That’s why Forex markets exist-so these guys can hedge away the risk. The market is so big that there are always two sides to the market. It’s hyper liquid, meaning even seemingly large transactions don’t bump it up or down too much. Even if the Chinese manufacturers sell a lot of Yuan and buy dollars, there are just as many people buying yuan. When it gets imbalanced, the Chinese central bank steps in and puts things where they want them because of the transparent dollar/yuan peg.

        The US will always have a trade deficit as long as the cost to manufacture goods and ship back to the US is lower than it is to manufacture goods inside the US. It’s really no big deal if you think about classical economics. We don’t care where the goods are made, as long as they are of the quality we want and at the price we want. Assuming there are plenty of substitutes, one single source can’t monopolize the good so the elasticity of supply is not steep.

        Ironically, if I was a big Chinese supplier that had existing business; I’d be FOR a tariff because I could use it to stop competitors. See how Toyota and Nissan used quotas and tariffs in their favor to crush GM, Ford and all their other competitors.

        Trump says the Chinese manipulate their currency. They do! They manipulate everything. They manipulate their stock market, their economic figures and virtually everything. There are no individual rights in China, and no property rights. They are a centrally planned communist nation that has embraced some facets of capitalism to grow. Because they are trading so with the world, it stands to reason that demand for their currency should be higher-which increases the value of it. Additionally, internally their costs of production (primarily labor) have increased exponentially too. Vietnam now does a lot of the manufacturing that China did.

        Who wants to hold US dollars at these prices? You and I find it stupid, but someone in Argentina or Venezuela doesn’t. Additionally, due to increased capital requirements the Big Banks have to carry more capital on their balance sheets. That means they hold US dollars or US Treasuries.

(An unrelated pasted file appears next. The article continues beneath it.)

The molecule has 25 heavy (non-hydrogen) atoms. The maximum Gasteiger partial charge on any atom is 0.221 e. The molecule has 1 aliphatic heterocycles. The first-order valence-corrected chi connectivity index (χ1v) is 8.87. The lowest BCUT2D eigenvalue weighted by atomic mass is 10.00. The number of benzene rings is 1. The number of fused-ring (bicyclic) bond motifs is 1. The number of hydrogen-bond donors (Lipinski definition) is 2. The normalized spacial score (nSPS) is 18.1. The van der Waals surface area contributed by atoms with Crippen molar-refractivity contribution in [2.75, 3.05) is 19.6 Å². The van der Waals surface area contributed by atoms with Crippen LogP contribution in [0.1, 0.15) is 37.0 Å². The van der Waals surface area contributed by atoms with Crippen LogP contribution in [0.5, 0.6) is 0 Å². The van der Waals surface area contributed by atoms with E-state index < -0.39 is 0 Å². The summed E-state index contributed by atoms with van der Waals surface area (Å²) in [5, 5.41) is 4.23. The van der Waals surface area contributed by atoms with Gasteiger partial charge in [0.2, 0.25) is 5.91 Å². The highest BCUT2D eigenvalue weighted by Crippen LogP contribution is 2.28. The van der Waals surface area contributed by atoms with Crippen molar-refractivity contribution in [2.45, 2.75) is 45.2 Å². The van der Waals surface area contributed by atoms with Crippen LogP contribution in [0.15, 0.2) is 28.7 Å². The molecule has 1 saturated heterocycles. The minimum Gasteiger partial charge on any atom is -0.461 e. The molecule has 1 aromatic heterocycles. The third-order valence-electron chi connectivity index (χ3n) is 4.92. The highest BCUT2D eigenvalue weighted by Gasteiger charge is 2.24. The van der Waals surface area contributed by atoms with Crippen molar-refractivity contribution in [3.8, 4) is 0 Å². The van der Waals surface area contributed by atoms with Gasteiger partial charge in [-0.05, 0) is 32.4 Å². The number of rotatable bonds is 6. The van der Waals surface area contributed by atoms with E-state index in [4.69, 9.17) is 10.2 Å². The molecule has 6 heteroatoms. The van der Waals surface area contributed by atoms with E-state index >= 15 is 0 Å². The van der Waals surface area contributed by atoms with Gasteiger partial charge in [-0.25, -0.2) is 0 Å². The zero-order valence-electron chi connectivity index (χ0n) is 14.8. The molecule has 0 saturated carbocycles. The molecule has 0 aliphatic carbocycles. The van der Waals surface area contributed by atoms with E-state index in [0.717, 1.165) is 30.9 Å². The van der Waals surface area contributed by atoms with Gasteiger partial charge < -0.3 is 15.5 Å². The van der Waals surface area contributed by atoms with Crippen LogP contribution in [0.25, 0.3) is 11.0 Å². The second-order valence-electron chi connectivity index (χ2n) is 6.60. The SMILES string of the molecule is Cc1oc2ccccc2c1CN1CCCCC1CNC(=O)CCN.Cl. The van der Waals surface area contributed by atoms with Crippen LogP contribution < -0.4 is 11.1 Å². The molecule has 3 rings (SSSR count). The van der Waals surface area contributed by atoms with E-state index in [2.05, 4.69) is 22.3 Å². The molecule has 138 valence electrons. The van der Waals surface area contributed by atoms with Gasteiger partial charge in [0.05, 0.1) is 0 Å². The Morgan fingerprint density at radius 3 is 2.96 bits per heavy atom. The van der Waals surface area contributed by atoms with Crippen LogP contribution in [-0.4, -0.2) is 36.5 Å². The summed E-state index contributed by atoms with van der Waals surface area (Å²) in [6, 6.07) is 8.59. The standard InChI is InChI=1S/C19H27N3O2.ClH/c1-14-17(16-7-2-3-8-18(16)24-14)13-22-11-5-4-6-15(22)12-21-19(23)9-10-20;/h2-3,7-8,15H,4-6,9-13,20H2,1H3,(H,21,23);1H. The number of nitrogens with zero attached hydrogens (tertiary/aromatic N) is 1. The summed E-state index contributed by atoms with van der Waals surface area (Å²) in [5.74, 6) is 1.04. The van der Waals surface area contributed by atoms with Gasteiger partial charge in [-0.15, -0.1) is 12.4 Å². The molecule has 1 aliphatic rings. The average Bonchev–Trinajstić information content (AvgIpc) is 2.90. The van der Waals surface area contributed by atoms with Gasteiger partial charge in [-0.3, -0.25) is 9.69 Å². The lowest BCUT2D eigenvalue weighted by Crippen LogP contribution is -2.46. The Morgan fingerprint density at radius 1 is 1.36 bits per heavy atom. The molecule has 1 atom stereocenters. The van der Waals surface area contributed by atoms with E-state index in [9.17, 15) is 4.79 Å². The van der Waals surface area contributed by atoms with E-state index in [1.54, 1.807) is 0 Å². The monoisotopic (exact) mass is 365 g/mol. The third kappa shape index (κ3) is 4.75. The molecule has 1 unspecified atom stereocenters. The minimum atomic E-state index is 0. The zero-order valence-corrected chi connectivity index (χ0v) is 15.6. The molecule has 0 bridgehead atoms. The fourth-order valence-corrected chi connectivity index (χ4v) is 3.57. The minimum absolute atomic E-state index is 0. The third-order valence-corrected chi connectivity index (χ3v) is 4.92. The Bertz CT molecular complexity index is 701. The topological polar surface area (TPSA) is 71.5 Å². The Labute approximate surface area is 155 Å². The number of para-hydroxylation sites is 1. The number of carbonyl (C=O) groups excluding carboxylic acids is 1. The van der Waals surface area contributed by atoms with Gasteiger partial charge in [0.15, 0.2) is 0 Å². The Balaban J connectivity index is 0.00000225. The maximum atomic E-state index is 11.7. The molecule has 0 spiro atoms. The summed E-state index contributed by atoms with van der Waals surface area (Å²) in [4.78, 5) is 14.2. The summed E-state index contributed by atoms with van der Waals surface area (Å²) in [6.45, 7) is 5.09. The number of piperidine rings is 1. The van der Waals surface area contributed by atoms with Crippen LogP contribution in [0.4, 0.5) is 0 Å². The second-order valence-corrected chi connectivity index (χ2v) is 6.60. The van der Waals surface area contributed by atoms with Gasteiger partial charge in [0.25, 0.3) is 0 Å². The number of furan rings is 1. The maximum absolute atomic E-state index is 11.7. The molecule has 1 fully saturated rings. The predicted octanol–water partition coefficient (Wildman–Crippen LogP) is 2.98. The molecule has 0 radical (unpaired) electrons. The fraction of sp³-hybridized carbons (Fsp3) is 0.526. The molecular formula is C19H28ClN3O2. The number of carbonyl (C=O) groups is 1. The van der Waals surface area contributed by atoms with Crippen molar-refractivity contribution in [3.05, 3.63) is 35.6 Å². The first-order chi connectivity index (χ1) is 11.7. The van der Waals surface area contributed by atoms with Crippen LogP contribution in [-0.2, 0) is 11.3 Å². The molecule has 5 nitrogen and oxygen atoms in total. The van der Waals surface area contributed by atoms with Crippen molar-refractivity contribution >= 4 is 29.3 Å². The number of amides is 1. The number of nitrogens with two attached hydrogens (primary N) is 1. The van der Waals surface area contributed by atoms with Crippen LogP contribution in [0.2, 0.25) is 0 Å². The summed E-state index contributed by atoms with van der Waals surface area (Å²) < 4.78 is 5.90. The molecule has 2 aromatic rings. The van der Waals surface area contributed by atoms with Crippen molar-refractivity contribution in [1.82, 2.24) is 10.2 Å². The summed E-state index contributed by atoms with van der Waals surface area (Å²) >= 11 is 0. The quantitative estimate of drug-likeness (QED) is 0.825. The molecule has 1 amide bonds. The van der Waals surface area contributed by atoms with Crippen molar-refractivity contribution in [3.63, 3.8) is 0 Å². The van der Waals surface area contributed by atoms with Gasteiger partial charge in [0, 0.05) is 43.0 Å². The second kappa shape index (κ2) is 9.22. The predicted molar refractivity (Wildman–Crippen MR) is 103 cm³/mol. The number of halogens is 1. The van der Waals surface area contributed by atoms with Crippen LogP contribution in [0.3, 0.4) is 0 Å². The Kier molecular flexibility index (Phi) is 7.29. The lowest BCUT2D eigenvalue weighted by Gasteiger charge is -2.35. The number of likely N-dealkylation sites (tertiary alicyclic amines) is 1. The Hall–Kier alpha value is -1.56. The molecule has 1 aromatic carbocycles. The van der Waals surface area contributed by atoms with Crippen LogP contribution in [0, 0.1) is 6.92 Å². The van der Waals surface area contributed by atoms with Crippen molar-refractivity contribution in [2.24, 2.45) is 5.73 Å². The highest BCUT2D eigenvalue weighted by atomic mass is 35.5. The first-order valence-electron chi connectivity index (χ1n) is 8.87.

If we think in terms of what a US Dollar can do at the margin, it’s also insightful. A USD can be invested in US Treasuries, Foreign Debt, Corporate Debt, Muni Debt, Stocks, Real Estate (Domestic and foreign), Private Equity, Startups. There are costs/opportunity costs to each. If I am uncertain, the safest most liquid place to put it is in UST. I know that I am getting a poor return, but I also know I am not going to lose anything relative to what I could lose in other asset classes.

        When governments increase the amount of money they spend, they crowd out dollars from entering the market. When they increase regulations, taxes etc, they make the cost of investment and the realized return one needs higher (higher hurdle rates). That also pushes dollars into the Treasury market.

        Trump is very wrong on trade. Rubio was correct when he said the US consumer pays the tariff. This is also true with corporate income tax which is why the optimal rate for Corp tax is 0%.

        What domestic policy should be doing is figuring out how to decrease the cost of labor in the US to change the costs/opportunity costs of manufacturing overseas. But, they need to do it without increasing taxes and tariffs. They need to be looking at unions, workman’s comp, payroll taxes and other regulations that would make US labor cheaper. It’s not a race to the bottom either, because US citizens have free will. They can always choose not to work-which is why we need to figure out how to liberalize lots of laws and regulations for starting your own business.

        • Thanks, I needed that! A keeper; I kept it.

          I don’t know in any realistic detail what the heck Trump wants to do with trade negotiations, tariffs, taxes, the deficit, interest rates, employment, or economic growth.

          He’s not being clear, but his opponents do not have good criticisms of what Trump has said, and their proposals are even much less detailed and impressive than Trump’s.

          Trump would never sign a development contract nearly as loose and unspecific as what he is asking the US voters to sign with him.

          So, maybe Trump is the best candidate because among all the candidates running he is the least bad candidate.